Column 284regime have made little progress. Negotiations may well continue for some time. I am well aware of the desirability of ensuring that any changes to the regime are introduced with sufficient notice so that farmers can plan ahead, particularly when making purchases at store sales.
Mrs. Margaret Ewing : To ask the Minister of Agriculture, Fisheries and Food if he will list in the Official Report the pound sterling equivalent of the per ewe payment allocated to farmers in each member state of the European Community under the sheepmeat regime as presently constituted.
Mrs. Margaret Ewing : To ask the Minister of Agriculture, Fisheries and Food if he will list in the Official Report the current level of progress on set-aside schemes in each member state of the European Community, showing such progress as percentage of levels currently attained in the United Kingdom.
Mr. Ryder : The United Kingdom was the first member state to implement the set-aside scheme, and others remain at various stages of implementation. No figures are yet available for Luxembourg and Denmark, who are still in the process of introducing schemes, and for Greece and Italy, who are still receiving applications for their schemes. The schemes in most other member states are also still open for applications, and the figures for uptake are therefore provisional. Portugal does not yet have to apply a scheme. The information available to date on uptake in other member states compared with set-aside in the United Kingdom of about 58,000 hectares is as follows :
T |Hectares set-aside |Percentage of United |Kingdom hectares |set-aside ------------------------------------------------------------------------------------ Belgium |383 |0.7 France |2,409 |4.2 Ireland |1,918 |3.3 Netherlands |1,222 |2.1 Spain |6,202 |10.8 Germany |170,635 |296.2
Mrs. Margaret Ewing : To ask the Minister of Agriculture, Fisheries and Food if he will list in the Official Report the level of imports into the United Kingdom of cereal substitutes in each of the past five years.
Calendar year |Imports of cereal |substitutes (thousand |tonnes) ------------------------------------------------------------------ 1984 |1,048 1985 |1,038 1986 |1,035 1987 |1,091 1988 |1,099
Mr. McGrady : To ask the Secretary of State for Northern Ireland what were the individual costings of the following road programmes covered by the additional £8.7 million recently announced by the Parliamentary Under-Secretary of State for the Environment : both the M1 and M2 motorways, route A4 Dungannon to Enniskillen, route A2 near Carrickfergus, Bushmills and Ballykelly, route A37 between Coleraine and Limavady, route A20 Newtownards to Portaferry and Mountstewart, route A23 Belfast to Ballygowan, near Castlereagh, route A54 at Castleroe, near Coleraine, route A24 Belfast to Newcastle, near Seaforde and route A7 Carryduff to Saintfield, near Carryduff and Lisdoonan.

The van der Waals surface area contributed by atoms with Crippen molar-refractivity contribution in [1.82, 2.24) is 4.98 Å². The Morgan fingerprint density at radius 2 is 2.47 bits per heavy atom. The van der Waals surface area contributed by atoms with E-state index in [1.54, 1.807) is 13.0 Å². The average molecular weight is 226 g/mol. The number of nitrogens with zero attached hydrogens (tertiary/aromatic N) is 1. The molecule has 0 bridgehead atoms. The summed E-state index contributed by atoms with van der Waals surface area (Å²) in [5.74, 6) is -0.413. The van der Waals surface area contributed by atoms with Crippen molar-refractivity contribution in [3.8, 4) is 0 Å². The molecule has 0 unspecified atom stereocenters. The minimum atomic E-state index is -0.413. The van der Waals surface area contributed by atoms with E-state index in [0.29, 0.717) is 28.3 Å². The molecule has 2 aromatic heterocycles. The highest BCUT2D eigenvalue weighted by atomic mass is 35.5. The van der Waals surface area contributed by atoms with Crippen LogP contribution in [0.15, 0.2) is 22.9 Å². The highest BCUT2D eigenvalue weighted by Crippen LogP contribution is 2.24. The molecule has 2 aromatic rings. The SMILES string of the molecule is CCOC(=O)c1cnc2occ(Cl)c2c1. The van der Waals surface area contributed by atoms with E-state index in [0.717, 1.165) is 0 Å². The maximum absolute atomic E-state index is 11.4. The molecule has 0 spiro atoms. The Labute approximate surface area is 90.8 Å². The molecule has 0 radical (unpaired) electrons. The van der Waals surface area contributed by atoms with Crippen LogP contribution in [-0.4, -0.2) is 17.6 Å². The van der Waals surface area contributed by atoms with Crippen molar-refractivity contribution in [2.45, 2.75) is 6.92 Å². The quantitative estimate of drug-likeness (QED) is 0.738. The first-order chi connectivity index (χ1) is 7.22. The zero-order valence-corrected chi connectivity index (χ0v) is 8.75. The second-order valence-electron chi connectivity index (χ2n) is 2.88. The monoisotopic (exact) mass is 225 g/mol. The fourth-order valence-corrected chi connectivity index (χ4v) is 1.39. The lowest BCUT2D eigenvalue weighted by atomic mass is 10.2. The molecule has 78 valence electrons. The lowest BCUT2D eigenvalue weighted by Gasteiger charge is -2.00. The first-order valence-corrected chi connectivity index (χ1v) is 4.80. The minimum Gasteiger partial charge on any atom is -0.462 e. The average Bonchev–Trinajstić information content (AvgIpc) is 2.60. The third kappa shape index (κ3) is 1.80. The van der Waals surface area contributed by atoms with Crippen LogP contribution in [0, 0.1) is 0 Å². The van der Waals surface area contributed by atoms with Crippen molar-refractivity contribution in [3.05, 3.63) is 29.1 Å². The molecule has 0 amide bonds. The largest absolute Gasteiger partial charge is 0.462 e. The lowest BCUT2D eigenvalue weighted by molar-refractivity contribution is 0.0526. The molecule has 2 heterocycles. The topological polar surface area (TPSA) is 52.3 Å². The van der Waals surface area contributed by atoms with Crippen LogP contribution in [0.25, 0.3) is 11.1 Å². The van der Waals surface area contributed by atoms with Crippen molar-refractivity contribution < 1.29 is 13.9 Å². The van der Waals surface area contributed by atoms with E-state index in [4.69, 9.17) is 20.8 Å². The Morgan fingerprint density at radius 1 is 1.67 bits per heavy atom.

M1 and M2 motorways--£618,000 (M1 £568,000, M2 £50,000) Route A4--Dungannon to Enniskillen--£450,000
Route A2--near Carrickfergus, Bushmills and Ballykelly-- £213,000 Route A37--between Coleraine and Limavady--£86,000
Route A20--Newtownards to Portaferry and Mountstewart --£76,000 Route A23--Belfast to Ballygowan, near Castlereagh-- £116,000 Route A54--At Castleroe, near Coleraine--£28,000
Route A24--Belfast to Newcastle, near Seaforde--£43,000
Route A7--Carryduff to Saintfield, near Carryduff and Lisdoonan-- £93,000
The works are representative of maintenance works carried out throughout Northern Ireland.
Mr. John D. Taylor : To ask the Secretary of State for Northern Ireland, pursuant to his written reply of 11 January to the right hon. Member for Strangford, Official Report, columns 693-94, how many persons are on the lists of each of the three medical practices based at Portaferry and Kircubbin.
Rev. Martin Smyth : To ask the Secretary of State for Northern Ireland if he will publish his Department's reponse and observations on Sir Roy Griffiths' report "Care in the Community-Agenda for Action" ; and what advice his Department is giving to health and social services boards as to how they should plan their services in the light of the findings in this report.
Column 286which public funds are used to support community care policy specifically in England and to advise on possible ways of improving the use of those funds to achieve a more effective delivery of community care. The issues raised by his report are being considered by the Government. The conclusions reached will be of interest throughout the United Kingdom, but differences in the arrangements for the management of community care in the various parts of the United Kingdom will have to be taken into account in framing proposals for action.
Mr. Allen : To ask the Secretary of State for Northern Ireland what Government-funded research into the sexual abuse of children (a) has taken place since 1979, (b) is currently taking place and (c) is under consideration, giving the cost of each project listed.
Mr. Needham : The Department of Health and Social Services has provided £46,250 to finance the Northern Ireland children's study. The study, undertaken by a research team from the department of child psychiatry at the Royal Belfast hospital for sick children and the department of community medicine and medical statistics at the Queen's university of Belfast, investigates the incidence and prevalence of child sexual abuse in Northern Ireland. The findings should be published later this year. Proposals for following up the study by further research into questions about the incidence of child sexual abuse in Northern Ireland are being considered.
Mr. William Ross : To ask the Secretary of State for Northern Ireland what were the sums tendered for the demolition of each block of flats in the Bogside, Londonderry ; when the work began and finished ; when the last contract let begins and finishes ; what technical standards are required of contractors tendering ; if the Housing Executive employed outside consultants and what consultancy fees have been paid or are pending in respect of each stage of the work.
Mr. Needham [holding answer 22 March 1989] : This is a matter for the Northern Ireland Housing Executive and the chief executive has advised me that the tenders accepted for the demolition of the Rossville flats in Londonderry were as follows :
|£ ------------------------------- Block 1 |128,860 Blocks 2 and 3 |297,800